The title of the third chapter is once again a biblical allusion

The title of the third chapter is once again a biblical allusion

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Unformatted text preview: The title of the third chapter is once again a biblical allusion, which, once again, Demian will treat as a myth and interpret as he pleases. In this recurring practice, Demian reflects Hesse's own views. Hesse, as he stated in 1930, believed that biblical myths were useless unless they could be interpreted personally for the individual in his own time. At this point, young Sinclair is just beginning to awaken sexually and is undergoing the agony of adolescence in coming to terms with those thoughts and desires deemed forbidden by society. As with most people at this point in their lives, Sinclair makes a further withdrawal from his family. Sinclair observes that leaving childhood and developing into adulthood is, for many people, the only time in their lives that they experience dying and rebirth, hinting that this should be a continual process if the individual is to attain the highest degree of fulfillment. Most individuals stop evolving, process if the individual is to attain the highest degree of fulfillment....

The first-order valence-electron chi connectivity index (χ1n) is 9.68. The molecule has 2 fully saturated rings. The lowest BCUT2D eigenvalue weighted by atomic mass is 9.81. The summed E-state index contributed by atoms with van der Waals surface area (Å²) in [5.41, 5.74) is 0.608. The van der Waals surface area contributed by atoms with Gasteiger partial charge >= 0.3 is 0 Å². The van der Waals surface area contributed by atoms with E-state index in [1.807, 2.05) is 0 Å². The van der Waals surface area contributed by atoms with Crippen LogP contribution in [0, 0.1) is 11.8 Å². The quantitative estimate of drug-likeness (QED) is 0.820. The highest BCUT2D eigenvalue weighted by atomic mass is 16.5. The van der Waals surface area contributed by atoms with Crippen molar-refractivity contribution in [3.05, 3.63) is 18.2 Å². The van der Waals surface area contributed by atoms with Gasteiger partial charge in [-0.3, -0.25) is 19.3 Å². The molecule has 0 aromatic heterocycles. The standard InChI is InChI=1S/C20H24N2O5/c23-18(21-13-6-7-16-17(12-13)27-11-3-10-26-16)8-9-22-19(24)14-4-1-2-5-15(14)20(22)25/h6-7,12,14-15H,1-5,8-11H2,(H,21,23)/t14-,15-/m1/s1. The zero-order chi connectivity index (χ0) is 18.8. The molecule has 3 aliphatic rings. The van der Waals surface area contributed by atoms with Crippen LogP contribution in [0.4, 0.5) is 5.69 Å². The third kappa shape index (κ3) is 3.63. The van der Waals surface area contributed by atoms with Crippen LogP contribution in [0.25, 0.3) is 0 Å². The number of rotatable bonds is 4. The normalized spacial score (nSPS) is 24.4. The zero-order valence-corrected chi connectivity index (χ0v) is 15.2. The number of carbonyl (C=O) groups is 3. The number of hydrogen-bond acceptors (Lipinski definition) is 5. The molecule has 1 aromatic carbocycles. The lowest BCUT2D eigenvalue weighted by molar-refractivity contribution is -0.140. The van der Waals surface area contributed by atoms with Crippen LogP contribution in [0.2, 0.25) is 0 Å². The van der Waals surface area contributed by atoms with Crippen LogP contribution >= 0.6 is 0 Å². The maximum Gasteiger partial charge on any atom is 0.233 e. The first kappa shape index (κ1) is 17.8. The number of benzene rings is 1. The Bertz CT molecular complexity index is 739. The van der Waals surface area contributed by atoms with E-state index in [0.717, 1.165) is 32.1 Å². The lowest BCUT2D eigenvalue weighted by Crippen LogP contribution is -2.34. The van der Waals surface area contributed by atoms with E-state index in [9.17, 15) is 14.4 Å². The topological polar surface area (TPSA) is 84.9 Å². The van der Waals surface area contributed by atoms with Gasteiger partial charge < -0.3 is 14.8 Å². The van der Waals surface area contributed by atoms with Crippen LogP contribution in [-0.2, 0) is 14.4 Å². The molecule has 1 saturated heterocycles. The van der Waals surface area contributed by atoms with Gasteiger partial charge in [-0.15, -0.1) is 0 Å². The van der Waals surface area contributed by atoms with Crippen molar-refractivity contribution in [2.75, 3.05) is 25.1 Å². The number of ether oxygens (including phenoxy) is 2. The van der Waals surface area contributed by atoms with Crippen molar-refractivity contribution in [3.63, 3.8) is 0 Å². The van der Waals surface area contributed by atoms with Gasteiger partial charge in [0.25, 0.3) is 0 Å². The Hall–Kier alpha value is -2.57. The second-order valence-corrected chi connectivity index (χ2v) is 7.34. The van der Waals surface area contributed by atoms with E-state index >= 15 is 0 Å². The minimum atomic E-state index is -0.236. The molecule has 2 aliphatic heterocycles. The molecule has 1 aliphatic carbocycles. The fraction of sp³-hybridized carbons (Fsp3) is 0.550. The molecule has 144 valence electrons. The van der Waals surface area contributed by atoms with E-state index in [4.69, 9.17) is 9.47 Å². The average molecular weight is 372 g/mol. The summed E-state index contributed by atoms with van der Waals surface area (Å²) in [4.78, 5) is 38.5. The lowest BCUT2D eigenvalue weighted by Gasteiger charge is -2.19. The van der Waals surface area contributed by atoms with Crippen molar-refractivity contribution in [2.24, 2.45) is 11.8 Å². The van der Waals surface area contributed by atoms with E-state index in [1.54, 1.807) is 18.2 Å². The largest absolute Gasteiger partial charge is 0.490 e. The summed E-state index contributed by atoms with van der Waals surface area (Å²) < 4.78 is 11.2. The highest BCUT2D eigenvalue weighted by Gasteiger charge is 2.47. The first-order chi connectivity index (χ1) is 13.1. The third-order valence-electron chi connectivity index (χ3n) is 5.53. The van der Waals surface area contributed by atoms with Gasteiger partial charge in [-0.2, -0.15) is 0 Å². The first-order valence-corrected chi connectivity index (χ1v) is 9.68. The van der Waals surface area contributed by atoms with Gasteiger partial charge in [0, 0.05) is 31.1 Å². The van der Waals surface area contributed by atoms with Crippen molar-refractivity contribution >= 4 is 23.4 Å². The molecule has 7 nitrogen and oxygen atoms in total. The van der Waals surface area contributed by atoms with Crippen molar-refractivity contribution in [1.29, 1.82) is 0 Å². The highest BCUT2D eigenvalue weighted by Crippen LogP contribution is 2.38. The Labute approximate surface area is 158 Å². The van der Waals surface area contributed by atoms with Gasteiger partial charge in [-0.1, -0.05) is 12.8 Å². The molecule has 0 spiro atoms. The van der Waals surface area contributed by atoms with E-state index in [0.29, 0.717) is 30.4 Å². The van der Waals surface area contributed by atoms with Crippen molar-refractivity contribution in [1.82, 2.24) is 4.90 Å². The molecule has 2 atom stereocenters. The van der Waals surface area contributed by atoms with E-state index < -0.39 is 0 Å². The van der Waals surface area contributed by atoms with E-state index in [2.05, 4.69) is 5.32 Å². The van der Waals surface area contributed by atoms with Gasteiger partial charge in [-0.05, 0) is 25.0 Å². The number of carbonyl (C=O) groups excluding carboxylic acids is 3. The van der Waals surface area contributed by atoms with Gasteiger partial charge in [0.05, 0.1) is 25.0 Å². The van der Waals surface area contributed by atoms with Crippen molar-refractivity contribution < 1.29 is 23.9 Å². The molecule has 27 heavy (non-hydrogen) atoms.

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This note was uploaded on 12/09/2011 for the course ENG 1310 taught by Professor Pilkington during the Spring '08 term at Texas State.

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